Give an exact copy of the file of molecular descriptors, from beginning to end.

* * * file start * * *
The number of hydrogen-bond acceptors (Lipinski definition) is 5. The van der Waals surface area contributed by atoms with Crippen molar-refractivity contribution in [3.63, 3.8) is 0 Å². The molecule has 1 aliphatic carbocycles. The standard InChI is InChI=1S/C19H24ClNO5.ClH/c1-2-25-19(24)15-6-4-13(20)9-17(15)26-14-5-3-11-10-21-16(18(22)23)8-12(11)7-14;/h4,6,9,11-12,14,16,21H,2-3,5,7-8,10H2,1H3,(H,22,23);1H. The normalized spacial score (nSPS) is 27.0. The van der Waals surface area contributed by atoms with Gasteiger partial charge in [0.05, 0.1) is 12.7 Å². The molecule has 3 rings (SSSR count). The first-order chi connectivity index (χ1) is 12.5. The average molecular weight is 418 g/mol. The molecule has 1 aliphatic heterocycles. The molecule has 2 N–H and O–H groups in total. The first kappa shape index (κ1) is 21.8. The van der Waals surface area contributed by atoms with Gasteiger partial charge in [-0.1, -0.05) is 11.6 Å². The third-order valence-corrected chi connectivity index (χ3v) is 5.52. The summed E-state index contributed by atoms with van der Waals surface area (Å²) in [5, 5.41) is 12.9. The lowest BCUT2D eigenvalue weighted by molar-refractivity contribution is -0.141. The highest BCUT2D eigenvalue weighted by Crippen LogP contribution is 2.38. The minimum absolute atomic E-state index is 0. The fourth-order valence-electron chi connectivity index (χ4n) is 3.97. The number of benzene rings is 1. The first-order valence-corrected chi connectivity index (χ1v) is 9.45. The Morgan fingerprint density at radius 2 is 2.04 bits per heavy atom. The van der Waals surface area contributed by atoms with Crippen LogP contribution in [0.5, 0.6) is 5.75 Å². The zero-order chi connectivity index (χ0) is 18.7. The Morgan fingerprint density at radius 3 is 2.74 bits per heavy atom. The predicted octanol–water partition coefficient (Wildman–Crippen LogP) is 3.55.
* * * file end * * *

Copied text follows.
The number of hydrogen-bond acceptors (Lipinski definition) is 5. The van der Waals surface area contributed by atoms with Crippen molar-refractivity contribution in [3.63, 3.8) is 0 Å². The molecule has 1 aliphatic carbocycles. The standard InChI is InChI=1S/C19H24ClNO5.ClH/c1-2-25-19(24)15-6-4-13(20)9-17(15)26-14-5-3-11-10-21-16(18(22)23)8-12(11)7-14;/h4,6,9,11-12,14,16,21H,2-3,5,7-8,10H2,1H3,(H,22,23);1H. The normalized spacial score (nSPS) is 27.0. The van der Waals surface area contributed by atoms with Gasteiger partial charge in [0.05, 0.1) is 12.7 Å². The molecule has 3 rings (SSSR count). The first-order chi connectivity index (χ1) is 12.5. The average molecular weight is 418 g/mol. The molecule has 1 aliphatic heterocycles. The molecule has 2 N–H and O–H groups in total. The first kappa shape index (κ1) is 21.8. The van der Waals surface area contributed by atoms with Gasteiger partial charge in [-0.1, -0.05) is 11.6 Å². The third-order valence-corrected chi connectivity index (χ3v) is 5.52. The summed E-state index contributed by atoms with van der Waals surface area (Å²) in [5, 5.41) is 12.9. The lowest BCUT2D eigenvalue weighted by molar-refractivity contribution is -0.141. The highest BCUT2D eigenvalue weighted by Crippen LogP contribution is 2.38. The minimum absolute atomic E-state index is 0. The fourth-order valence-electron chi connectivity index (χ4n) is 3.97. The number of benzene rings is 1. The first-order valence-corrected chi connectivity index (χ1v) is 9.45. The Morgan fingerprint density at radius 2 is 2.04 bits per heavy atom. The van der Waals surface area contributed by atoms with Crippen LogP contribution in [0.5, 0.6) is 5.75 Å². The zero-order chi connectivity index (χ0) is 18.7. The Morgan fingerprint density at radius 3 is 2.74 bits per heavy atom. The predicted octanol–water partition coefficient (Wildman–Crippen LogP) is 3.55.